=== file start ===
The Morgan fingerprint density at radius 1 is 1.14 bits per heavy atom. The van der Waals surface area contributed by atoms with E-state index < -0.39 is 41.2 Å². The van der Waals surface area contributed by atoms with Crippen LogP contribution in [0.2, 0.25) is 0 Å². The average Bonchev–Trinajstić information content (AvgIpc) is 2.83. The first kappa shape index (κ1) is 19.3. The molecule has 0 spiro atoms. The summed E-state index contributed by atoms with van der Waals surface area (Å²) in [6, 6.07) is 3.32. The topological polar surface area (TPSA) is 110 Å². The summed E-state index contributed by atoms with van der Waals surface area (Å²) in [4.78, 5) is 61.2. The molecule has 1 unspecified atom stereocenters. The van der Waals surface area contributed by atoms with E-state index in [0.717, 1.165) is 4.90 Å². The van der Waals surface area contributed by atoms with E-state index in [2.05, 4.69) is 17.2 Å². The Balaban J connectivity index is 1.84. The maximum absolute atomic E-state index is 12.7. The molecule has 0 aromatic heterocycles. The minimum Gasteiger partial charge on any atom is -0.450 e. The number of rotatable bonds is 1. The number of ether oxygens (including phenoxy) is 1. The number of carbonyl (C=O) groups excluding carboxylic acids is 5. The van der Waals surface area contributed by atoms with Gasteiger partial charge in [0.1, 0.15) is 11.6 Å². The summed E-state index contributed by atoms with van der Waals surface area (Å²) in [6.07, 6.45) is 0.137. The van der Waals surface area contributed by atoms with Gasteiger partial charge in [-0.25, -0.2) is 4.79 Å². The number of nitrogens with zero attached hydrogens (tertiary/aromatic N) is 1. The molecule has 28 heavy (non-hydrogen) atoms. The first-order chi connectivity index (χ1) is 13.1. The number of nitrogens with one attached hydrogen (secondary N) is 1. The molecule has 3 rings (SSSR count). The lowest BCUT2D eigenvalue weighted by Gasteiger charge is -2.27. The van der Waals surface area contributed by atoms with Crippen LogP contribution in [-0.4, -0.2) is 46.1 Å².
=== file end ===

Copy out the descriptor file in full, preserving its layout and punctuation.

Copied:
The Morgan fingerprint density at radius 1 is 1.14 bits per heavy atom. The van der Waals surface area contributed by atoms with E-state index < -0.39 is 41.2 Å². The van der Waals surface area contributed by atoms with Crippen LogP contribution in [0.2, 0.25) is 0 Å². The average Bonchev–Trinajstić information content (AvgIpc) is 2.83. The first kappa shape index (κ1) is 19.3. The molecule has 0 spiro atoms. The summed E-state index contributed by atoms with van der Waals surface area (Å²) in [6, 6.07) is 3.32. The topological polar surface area (TPSA) is 110 Å². The summed E-state index contributed by atoms with van der Waals surface area (Å²) in [4.78, 5) is 61.2. The molecule has 1 unspecified atom stereocenters. The van der Waals surface area contributed by atoms with E-state index in [0.717, 1.165) is 4.90 Å². The van der Waals surface area contributed by atoms with E-state index in [2.05, 4.69) is 17.2 Å². The Balaban J connectivity index is 1.84. The maximum absolute atomic E-state index is 12.7. The molecule has 0 aromatic heterocycles. The minimum Gasteiger partial charge on any atom is -0.450 e. The number of rotatable bonds is 1. The number of ether oxygens (including phenoxy) is 1. The number of carbonyl (C=O) groups excluding carboxylic acids is 5. The van der Waals surface area contributed by atoms with Gasteiger partial charge in [0.1, 0.15) is 11.6 Å². The summed E-state index contributed by atoms with van der Waals surface area (Å²) in [6.07, 6.45) is 0.137. The van der Waals surface area contributed by atoms with Gasteiger partial charge in [-0.25, -0.2) is 4.79 Å². The number of nitrogens with zero attached hydrogens (tertiary/aromatic N) is 1. The molecule has 28 heavy (non-hydrogen) atoms. The first-order chi connectivity index (χ1) is 13.1. The number of nitrogens with one attached hydrogen (secondary N) is 1. The molecule has 3 rings (SSSR count). The lowest BCUT2D eigenvalue weighted by Gasteiger charge is -2.27. The van der Waals surface area contributed by atoms with Crippen LogP contribution in [-0.4, -0.2) is 46.1 Å².